But that was before I picked up a pen and wrote a story of my own. I never expected it to be as hard as it was, for words usually came easily to me. But I discovered a very important fact about writing a book. Not only must it have a beginning, middle and end, but it must also flow, make perfect sense and be interesting to read.

It also has to have structure and subplots; the list was endless. I discovered to my horror that I was not as clever as I thought when the pen was in my hand! Words tend to come at me in a rush, short spasms of prose that seem quite eloquent at the time but appear quite truncated when you attempt to join them all together. So much so that I nearly gave up several times.

I began to seriously doubt I could ever be a writer, that this wasn’t something I could simply learn how to do. But I persevered, did my absolute best, and after my edits and even more soul searching, I uploaded it onto Amazon, thinking my work was done.

But I was wrong.

In my haste to achieve something that will hopefully outlast me, I forgot the most important step of all. Someone else should have read it first. Someone objective, who would come to it afresh, with no desire or agenda to bin it at the first error.

I learned that I can’t see my manuscript with a subjective eye. You cannot possibly hope to, really, because you have lived with it for so long. I wrongly assumed the reverse would be true, that the fact you created every word would make you more than qualified.

This was all so long ago, and I have learned so much more since then…

Happy Thanksgiving… #MLMM #Wordle 297 #Poetry

Image by Terri Cnudde from Pixabay 

Don’t do it, don’t count 
the droplets on your window
Wait for the family to arrive
They are an unexpected gift in life
A reason for thanksgiving, for celebration
I brush away the dark reality
where the black butterfly lives
In my head, tormenting my waking hours
Vigorous dusting of my thoughts
took longer than I expected
I decided to make the day memorable
Finally, I can predict a happy new year…


©AnitaDawes2022

Anatomy of a Best Seller #Review @sacha_black

                      

Do you wish you could write like your favorite authors? Do you want to improve your writing? If you want to power up your stories, write with your readers in mind, and deliver what the market wants, this book is for you.

In The Anatomy of a Best Seller, you’ll discover:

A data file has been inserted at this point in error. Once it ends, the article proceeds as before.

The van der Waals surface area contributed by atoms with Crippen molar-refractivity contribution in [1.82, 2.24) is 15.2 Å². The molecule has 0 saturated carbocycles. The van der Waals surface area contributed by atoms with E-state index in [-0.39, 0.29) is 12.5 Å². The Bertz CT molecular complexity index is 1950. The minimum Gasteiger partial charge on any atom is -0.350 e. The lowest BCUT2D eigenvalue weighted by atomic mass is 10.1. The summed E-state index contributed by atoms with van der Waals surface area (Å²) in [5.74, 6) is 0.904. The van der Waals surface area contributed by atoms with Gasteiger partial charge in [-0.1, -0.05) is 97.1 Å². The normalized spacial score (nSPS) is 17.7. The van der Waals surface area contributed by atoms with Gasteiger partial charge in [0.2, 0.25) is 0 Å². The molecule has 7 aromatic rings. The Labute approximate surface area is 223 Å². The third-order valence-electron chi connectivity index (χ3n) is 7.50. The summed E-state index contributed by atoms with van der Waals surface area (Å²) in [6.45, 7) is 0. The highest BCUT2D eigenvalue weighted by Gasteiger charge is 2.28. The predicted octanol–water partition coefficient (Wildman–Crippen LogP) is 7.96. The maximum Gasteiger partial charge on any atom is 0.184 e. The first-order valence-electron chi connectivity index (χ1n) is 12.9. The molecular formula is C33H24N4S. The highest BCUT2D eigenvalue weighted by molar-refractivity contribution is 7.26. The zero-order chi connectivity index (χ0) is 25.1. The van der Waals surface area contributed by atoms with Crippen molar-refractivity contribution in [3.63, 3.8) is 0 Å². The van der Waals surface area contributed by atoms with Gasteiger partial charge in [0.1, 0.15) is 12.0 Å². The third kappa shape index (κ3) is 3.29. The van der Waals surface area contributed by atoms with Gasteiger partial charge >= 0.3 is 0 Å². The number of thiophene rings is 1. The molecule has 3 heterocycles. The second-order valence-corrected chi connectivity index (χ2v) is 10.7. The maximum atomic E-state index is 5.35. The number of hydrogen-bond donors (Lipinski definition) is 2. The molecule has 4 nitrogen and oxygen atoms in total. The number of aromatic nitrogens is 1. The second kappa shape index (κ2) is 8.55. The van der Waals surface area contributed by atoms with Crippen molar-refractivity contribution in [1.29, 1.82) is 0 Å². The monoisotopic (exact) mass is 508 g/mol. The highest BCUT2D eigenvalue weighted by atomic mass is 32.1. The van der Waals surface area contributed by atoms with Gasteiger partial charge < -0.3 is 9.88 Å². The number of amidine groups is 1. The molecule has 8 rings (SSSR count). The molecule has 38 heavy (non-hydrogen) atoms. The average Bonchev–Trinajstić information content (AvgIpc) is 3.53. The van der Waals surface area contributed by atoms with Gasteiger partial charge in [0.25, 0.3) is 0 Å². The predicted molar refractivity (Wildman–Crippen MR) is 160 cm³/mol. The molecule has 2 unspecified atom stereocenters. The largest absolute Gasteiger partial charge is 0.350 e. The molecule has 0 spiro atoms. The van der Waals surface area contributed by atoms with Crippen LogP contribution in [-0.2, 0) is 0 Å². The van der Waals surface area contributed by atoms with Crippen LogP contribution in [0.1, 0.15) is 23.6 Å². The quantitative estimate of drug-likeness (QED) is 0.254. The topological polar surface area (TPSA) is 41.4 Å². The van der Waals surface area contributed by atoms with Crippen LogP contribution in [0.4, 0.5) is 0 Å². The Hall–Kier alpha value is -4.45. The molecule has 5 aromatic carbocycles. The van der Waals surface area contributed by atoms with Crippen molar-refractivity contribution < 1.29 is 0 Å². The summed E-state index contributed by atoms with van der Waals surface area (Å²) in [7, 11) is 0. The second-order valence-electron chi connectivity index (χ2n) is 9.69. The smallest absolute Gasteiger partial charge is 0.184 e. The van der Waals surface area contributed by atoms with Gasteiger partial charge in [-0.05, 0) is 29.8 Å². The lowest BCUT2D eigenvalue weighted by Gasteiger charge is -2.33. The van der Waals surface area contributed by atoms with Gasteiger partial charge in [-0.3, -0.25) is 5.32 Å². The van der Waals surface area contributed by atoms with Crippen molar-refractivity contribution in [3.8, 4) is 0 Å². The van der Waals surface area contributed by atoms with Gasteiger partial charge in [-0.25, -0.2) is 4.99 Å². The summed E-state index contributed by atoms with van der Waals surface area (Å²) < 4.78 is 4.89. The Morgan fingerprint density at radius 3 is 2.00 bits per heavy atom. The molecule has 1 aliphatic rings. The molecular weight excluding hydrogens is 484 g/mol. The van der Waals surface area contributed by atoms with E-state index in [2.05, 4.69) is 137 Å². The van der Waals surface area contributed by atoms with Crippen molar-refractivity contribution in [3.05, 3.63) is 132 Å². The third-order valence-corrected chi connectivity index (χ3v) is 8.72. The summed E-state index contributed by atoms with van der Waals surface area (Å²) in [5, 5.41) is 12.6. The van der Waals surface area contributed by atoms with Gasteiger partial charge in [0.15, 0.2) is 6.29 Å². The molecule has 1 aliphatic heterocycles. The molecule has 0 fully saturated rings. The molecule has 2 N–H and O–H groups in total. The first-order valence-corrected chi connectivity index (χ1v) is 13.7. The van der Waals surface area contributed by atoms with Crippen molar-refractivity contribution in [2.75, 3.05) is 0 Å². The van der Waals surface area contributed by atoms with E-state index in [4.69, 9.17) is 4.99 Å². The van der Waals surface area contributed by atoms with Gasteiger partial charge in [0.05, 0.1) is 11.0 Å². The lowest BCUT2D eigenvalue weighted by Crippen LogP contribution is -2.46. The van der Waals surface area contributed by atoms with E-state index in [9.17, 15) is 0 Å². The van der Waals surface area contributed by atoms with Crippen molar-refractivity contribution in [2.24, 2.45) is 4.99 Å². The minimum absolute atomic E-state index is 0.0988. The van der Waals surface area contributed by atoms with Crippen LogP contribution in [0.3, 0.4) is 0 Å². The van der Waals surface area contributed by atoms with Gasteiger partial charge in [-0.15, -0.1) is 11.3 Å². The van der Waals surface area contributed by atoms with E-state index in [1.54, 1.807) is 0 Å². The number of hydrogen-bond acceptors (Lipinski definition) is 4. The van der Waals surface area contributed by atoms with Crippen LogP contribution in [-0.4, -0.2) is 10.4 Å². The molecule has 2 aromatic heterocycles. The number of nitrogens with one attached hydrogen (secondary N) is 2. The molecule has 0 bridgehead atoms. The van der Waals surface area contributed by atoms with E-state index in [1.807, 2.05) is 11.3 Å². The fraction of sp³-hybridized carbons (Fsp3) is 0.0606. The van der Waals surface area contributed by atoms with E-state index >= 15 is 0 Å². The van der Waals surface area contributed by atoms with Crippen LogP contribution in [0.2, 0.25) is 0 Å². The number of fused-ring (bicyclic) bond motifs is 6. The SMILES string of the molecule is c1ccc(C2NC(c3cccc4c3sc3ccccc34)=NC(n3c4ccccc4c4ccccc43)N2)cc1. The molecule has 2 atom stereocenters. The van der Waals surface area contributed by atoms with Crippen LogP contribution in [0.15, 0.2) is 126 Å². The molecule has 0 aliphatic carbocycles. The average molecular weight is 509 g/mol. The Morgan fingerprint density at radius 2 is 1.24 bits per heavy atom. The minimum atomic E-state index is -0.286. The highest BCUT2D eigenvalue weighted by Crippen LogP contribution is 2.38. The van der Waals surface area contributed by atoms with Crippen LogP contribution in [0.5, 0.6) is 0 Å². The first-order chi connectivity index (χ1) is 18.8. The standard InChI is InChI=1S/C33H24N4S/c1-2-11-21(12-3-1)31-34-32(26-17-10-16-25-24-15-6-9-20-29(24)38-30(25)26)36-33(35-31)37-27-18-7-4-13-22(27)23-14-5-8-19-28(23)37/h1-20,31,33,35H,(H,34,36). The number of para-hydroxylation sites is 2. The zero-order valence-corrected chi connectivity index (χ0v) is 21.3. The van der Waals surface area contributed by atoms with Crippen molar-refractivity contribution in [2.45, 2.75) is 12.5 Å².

A step-by-step guide to deconstructing your favorite books so you can utilize the tools of winning authors.
Tips and tricks for breaking down everything from sentence level prose to plot, pacing, characters, story arcs, and more.
A comprehensive guide to understanding your market and what readers want.
Tactics for turning the lessons and tools you find into practical prose and stories.
The Anatomy of a Best Seller is a comprehensive guide that will help you break down the best books in your genre, understand how and why they work, and then learn how to do it yourself.

By the end of the book, you’ll be armed with the methods you need to deconstruct best sellers, understand the tools those authors are using, and how to implement them in your own work.

If you like dark humor and learning through examples, then you’ll love Sacha Black’s guide to deconstructing winning books. Read The Anatomy of a Best Seller today and start writing your best seller.
    

Our Review

I have always wanted to know why some books become best sellers and some don’t. So when I saw The Anatomy of a Best Seller by my friend and excellent writer, Sacha Blake, I knew I was about to find out.

Sacha is a wonderful writer, and her helpful, well-written books for writers everywhere should be gold-plated, as I have always found them easy to understand, totally absorbing and exceedingly helpful.

I have learned so much from Anatomy of a Best Seller, and I am convinced it will help me to get further up the ladder!

Amazon Review

“If you’ve ever wondered what catapults a title to bestseller status, then this book is for you. The Anatomy of a Bestseller had me both laughing out loud and tearfully wishing it had existed sooner. With her trademark humour, let Sacha Black take you through her step-by-step process for identifying what makes a book truly sing. A must-read for all authors who are serious about success and shaping their work into list-worthy stories from the get-go.” Helen Scheuerer, bestselling fantasy author.